2. Toolkit

Before we get into writing doobie programs it’s worth spending a moment to explain the big picture. The short explanation is:

doobie programs are values. You can compose small programs to build larger programs. Once you have constructed a program you wish to run, you interpret it into an effectiful target monad of your choice (Task or IO for example) and drop it into your main application wherever you like.

Nested Programs

doobie is a monadic API that provides a number of data types that all work the same way but describe computations in different contexts. For example ConnectionIO describes computations that take place in a context where a java.sql.Connection is available. Similar data types exist for each major type in java.sql. Programs written in these contexts compose naturally via lifting, mirroring the lifecycles of each contexts’s carrier type.

Some patterns of composition are so common and generic that they can be provided for you, as doobie does with its high-level API. As a result many programs can be written entirely in terms of ConnectionIO. Some examples are:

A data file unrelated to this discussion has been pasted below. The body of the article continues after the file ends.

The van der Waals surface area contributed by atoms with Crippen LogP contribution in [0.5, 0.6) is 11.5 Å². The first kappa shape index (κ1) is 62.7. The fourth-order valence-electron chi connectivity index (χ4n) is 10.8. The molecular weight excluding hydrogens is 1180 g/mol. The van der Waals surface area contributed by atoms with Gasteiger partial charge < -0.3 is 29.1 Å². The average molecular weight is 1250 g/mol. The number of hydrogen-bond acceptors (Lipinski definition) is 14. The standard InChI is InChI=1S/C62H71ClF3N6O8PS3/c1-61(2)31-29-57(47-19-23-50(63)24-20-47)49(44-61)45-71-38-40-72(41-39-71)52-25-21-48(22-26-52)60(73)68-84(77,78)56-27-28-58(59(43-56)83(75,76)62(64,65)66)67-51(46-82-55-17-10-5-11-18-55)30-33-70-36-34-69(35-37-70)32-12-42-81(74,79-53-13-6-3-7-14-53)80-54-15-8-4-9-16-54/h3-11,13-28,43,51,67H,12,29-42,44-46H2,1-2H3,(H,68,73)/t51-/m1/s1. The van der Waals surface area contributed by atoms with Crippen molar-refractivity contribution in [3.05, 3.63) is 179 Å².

This book largely focuses on these common interactions, but also explains their representation at lower levels in case you wish to do something other than what you get for free.

Low and High

doobie provides two APIs intended for different audiences.

The low-level API in doobie.free provides a direct 1:1 mapping to the underlying JDBC API, giving library implementors a pure functional wrapper for the full JDBC 4.0 API. This API provides no resource safety, NULL checking, or type mapping; and it directly exposes lifetime-managed JDBC objects; programs written at this level have desirable compositional properties but still require a great deal of care.

The high-level API in doobie.hi (implemented entirely in terms of the low-level API) provides a safe subset of the JDBC API. Programs written with this API have no access to the underlying JDBC objects and cannot leak references. Features of this API include:

The types used for both APIs are identical; the difference lies only in the exposed constructors. This means that a program otherwise written in the doobie.hi API can use constuctors from doobie.free to implement advanced or vendor-specific behavior directly, without translation or lifting.

Vendor Extensions

The 0.2.0 release introduced small add-on libraries to support vendor-specific features outside the JDBC specification. Initial support libraries for Hikari, H2, PostgreSQL, and Specs2 are available and are described in later chapters. This is an area of active development and contributions are especially welcome.